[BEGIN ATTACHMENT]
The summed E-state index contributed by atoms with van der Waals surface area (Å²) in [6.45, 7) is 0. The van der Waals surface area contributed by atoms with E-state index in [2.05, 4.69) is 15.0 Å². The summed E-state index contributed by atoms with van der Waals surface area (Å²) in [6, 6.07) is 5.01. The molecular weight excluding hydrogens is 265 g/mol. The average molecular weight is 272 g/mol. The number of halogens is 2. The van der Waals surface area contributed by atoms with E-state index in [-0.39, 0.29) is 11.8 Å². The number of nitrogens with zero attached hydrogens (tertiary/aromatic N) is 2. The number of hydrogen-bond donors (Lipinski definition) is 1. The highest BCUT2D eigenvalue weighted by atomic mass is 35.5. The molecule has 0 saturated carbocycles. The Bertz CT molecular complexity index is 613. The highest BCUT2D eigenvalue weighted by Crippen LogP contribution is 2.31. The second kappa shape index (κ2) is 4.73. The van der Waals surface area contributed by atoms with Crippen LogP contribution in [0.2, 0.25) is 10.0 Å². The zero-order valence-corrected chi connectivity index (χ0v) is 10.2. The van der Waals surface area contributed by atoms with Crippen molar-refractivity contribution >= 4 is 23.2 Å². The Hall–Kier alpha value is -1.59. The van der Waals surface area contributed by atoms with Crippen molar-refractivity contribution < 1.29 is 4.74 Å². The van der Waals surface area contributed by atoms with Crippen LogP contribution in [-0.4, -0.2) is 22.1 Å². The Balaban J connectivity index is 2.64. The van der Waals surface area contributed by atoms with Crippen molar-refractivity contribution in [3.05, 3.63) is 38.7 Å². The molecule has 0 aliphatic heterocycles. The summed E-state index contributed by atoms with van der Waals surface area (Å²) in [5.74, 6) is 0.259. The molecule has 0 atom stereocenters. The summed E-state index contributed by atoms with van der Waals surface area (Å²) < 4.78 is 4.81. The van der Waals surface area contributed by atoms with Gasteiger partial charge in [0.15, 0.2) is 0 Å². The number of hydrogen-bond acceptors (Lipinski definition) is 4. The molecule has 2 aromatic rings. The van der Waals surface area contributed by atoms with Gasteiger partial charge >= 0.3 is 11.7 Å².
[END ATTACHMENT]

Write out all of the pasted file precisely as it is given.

The summed E-state index contributed by atoms with van der Waals surface area (Å²) in [6.45, 7) is 0. The van der Waals surface area contributed by atoms with E-state index in [2.05, 4.69) is 15.0 Å². The summed E-state index contributed by atoms with van der Waals surface area (Å²) in [6, 6.07) is 5.01. The molecular weight excluding hydrogens is 265 g/mol. The average molecular weight is 272 g/mol. The number of halogens is 2. The van der Waals surface area contributed by atoms with E-state index in [-0.39, 0.29) is 11.8 Å². The number of nitrogens with zero attached hydrogens (tertiary/aromatic N) is 2. The number of hydrogen-bond donors (Lipinski definition) is 1. The highest BCUT2D eigenvalue weighted by atomic mass is 35.5. The molecule has 0 saturated carbocycles. The Bertz CT molecular complexity index is 613. The highest BCUT2D eigenvalue weighted by Crippen LogP contribution is 2.31. The second kappa shape index (κ2) is 4.73. The van der Waals surface area contributed by atoms with Crippen LogP contribution in [0.2, 0.25) is 10.0 Å². The zero-order valence-corrected chi connectivity index (χ0v) is 10.2. The van der Waals surface area contributed by atoms with Crippen molar-refractivity contribution >= 4 is 23.2 Å². The Hall–Kier alpha value is -1.59. The van der Waals surface area contributed by atoms with Crippen molar-refractivity contribution < 1.29 is 4.74 Å². The van der Waals surface area contributed by atoms with Crippen LogP contribution in [-0.4, -0.2) is 22.1 Å². The Balaban J connectivity index is 2.64. The van der Waals surface area contributed by atoms with Crippen molar-refractivity contribution in [3.05, 3.63) is 38.7 Å². The molecule has 0 aliphatic heterocycles. The summed E-state index contributed by atoms with van der Waals surface area (Å²) in [5.74, 6) is 0.259. The molecule has 0 atom stereocenters. The summed E-state index contributed by atoms with van der Waals surface area (Å²) < 4.78 is 4.81. The van der Waals surface area contributed by atoms with Gasteiger partial charge in [0.15, 0.2) is 0 Å². The number of hydrogen-bond acceptors (Lipinski definition) is 4. The molecule has 2 aromatic rings. The van der Waals surface area contributed by atoms with Gasteiger partial charge >= 0.3 is 11.7 Å².